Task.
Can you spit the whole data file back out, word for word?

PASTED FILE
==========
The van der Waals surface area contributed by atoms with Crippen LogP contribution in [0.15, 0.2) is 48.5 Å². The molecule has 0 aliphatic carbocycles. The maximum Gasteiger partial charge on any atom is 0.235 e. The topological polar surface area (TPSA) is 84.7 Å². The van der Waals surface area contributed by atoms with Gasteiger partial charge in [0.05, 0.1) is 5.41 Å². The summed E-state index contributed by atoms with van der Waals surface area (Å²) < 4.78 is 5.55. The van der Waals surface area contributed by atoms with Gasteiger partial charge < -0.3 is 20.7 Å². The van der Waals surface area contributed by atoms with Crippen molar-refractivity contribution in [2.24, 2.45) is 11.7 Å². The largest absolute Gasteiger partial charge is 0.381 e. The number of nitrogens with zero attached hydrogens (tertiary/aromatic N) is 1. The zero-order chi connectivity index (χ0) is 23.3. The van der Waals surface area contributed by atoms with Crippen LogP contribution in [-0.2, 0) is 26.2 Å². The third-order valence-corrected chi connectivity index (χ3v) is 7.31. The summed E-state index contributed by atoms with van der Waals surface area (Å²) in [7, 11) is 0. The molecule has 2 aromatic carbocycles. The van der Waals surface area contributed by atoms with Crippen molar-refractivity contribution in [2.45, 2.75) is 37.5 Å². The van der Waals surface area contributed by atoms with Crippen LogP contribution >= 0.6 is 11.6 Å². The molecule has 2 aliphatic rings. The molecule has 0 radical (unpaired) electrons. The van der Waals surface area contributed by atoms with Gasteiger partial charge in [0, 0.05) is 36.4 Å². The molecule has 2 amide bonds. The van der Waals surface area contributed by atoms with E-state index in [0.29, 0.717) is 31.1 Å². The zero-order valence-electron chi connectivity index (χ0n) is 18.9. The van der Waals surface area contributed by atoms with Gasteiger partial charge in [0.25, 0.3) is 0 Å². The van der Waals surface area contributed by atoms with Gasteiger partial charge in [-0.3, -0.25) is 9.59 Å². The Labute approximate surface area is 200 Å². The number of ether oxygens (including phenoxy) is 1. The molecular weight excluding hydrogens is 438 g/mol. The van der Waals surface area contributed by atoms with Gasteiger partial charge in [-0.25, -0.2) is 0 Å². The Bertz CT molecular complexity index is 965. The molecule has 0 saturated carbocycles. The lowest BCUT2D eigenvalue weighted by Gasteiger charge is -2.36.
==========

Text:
The van der Waals surface area contributed by atoms with Crippen LogP contribution in [0.15, 0.2) is 48.5 Å². The molecule has 0 aliphatic carbocycles. The maximum Gasteiger partial charge on any atom is 0.235 e. The topological polar surface area (TPSA) is 84.7 Å². The van der Waals surface area contributed by atoms with Gasteiger partial charge in [0.05, 0.1) is 5.41 Å². The summed E-state index contributed by atoms with van der Waals surface area (Å²) < 4.78 is 5.55. The van der Waals surface area contributed by atoms with Gasteiger partial charge < -0.3 is 20.7 Å². The van der Waals surface area contributed by atoms with Crippen molar-refractivity contribution in [2.24, 2.45) is 11.7 Å². The largest absolute Gasteiger partial charge is 0.381 e. The number of nitrogens with zero attached hydrogens (tertiary/aromatic N) is 1. The zero-order chi connectivity index (χ0) is 23.3. The van der Waals surface area contributed by atoms with Crippen LogP contribution in [-0.2, 0) is 26.2 Å². The third-order valence-corrected chi connectivity index (χ3v) is 7.31. The summed E-state index contributed by atoms with van der Waals surface area (Å²) in [7, 11) is 0. The molecule has 2 aromatic carbocycles. The van der Waals surface area contributed by atoms with Crippen molar-refractivity contribution in [2.45, 2.75) is 37.5 Å². The van der Waals surface area contributed by atoms with Crippen LogP contribution >= 0.6 is 11.6 Å². The molecule has 2 aliphatic rings. The molecule has 0 radical (unpaired) electrons. The van der Waals surface area contributed by atoms with Gasteiger partial charge in [0, 0.05) is 36.4 Å². The molecule has 2 amide bonds. The van der Waals surface area contributed by atoms with E-state index in [0.29, 0.717) is 31.1 Å². The zero-order valence-electron chi connectivity index (χ0n) is 18.9. The van der Waals surface area contributed by atoms with Gasteiger partial charge in [0.25, 0.3) is 0 Å². The van der Waals surface area contributed by atoms with Gasteiger partial charge in [-0.3, -0.25) is 9.59 Å². The Labute approximate surface area is 200 Å². The number of ether oxygens (including phenoxy) is 1. The molecular weight excluding hydrogens is 438 g/mol. The van der Waals surface area contributed by atoms with Gasteiger partial charge in [-0.25, -0.2) is 0 Å². The Bertz CT molecular complexity index is 965. The molecule has 0 saturated carbocycles. The lowest BCUT2D eigenvalue weighted by Gasteiger charge is -2.36.